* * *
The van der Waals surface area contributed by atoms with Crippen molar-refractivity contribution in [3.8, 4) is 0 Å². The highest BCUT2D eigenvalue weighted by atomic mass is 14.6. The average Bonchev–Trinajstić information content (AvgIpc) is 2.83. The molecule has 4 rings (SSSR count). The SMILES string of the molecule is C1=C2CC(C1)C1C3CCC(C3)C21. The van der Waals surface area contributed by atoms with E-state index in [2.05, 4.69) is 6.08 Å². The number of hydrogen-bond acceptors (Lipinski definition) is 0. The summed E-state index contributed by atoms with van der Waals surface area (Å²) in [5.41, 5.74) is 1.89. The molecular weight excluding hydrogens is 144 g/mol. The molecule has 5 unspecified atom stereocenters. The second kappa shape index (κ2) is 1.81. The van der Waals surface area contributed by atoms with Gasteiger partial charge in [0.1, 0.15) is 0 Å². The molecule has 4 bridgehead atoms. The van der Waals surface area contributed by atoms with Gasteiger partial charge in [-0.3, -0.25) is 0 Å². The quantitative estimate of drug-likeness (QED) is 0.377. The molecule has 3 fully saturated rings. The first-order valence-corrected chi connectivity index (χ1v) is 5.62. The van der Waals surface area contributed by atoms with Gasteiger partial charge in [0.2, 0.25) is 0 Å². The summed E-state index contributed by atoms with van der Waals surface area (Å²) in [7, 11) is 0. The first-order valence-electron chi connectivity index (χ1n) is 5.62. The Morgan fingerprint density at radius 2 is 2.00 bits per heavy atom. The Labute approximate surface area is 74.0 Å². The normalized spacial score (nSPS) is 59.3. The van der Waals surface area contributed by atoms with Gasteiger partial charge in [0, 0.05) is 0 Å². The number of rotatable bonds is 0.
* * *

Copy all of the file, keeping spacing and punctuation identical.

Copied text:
The van der Waals surface area contributed by atoms with Crippen molar-refractivity contribution in [3.8, 4) is 0 Å². The highest BCUT2D eigenvalue weighted by atomic mass is 14.6. The average Bonchev–Trinajstić information content (AvgIpc) is 2.83. The molecule has 4 rings (SSSR count). The SMILES string of the molecule is C1=C2CC(C1)C1C3CCC(C3)C21. The van der Waals surface area contributed by atoms with E-state index in [2.05, 4.69) is 6.08 Å². The number of hydrogen-bond acceptors (Lipinski definition) is 0. The summed E-state index contributed by atoms with van der Waals surface area (Å²) in [5.41, 5.74) is 1.89. The molecular weight excluding hydrogens is 144 g/mol. The molecule has 5 unspecified atom stereocenters. The second kappa shape index (κ2) is 1.81. The van der Waals surface area contributed by atoms with Gasteiger partial charge in [0.1, 0.15) is 0 Å². The molecule has 4 bridgehead atoms. The van der Waals surface area contributed by atoms with Gasteiger partial charge in [-0.3, -0.25) is 0 Å². The quantitative estimate of drug-likeness (QED) is 0.377. The molecule has 3 fully saturated rings. The first-order valence-corrected chi connectivity index (χ1v) is 5.62. The van der Waals surface area contributed by atoms with Gasteiger partial charge in [0.2, 0.25) is 0 Å². The summed E-state index contributed by atoms with van der Waals surface area (Å²) in [7, 11) is 0. The first-order valence-electron chi connectivity index (χ1n) is 5.62. The Morgan fingerprint density at radius 2 is 2.00 bits per heavy atom. The Labute approximate surface area is 74.0 Å². The normalized spacial score (nSPS) is 59.3. The van der Waals surface area contributed by atoms with Gasteiger partial charge in [0, 0.05) is 0 Å². The number of rotatable bonds is 0.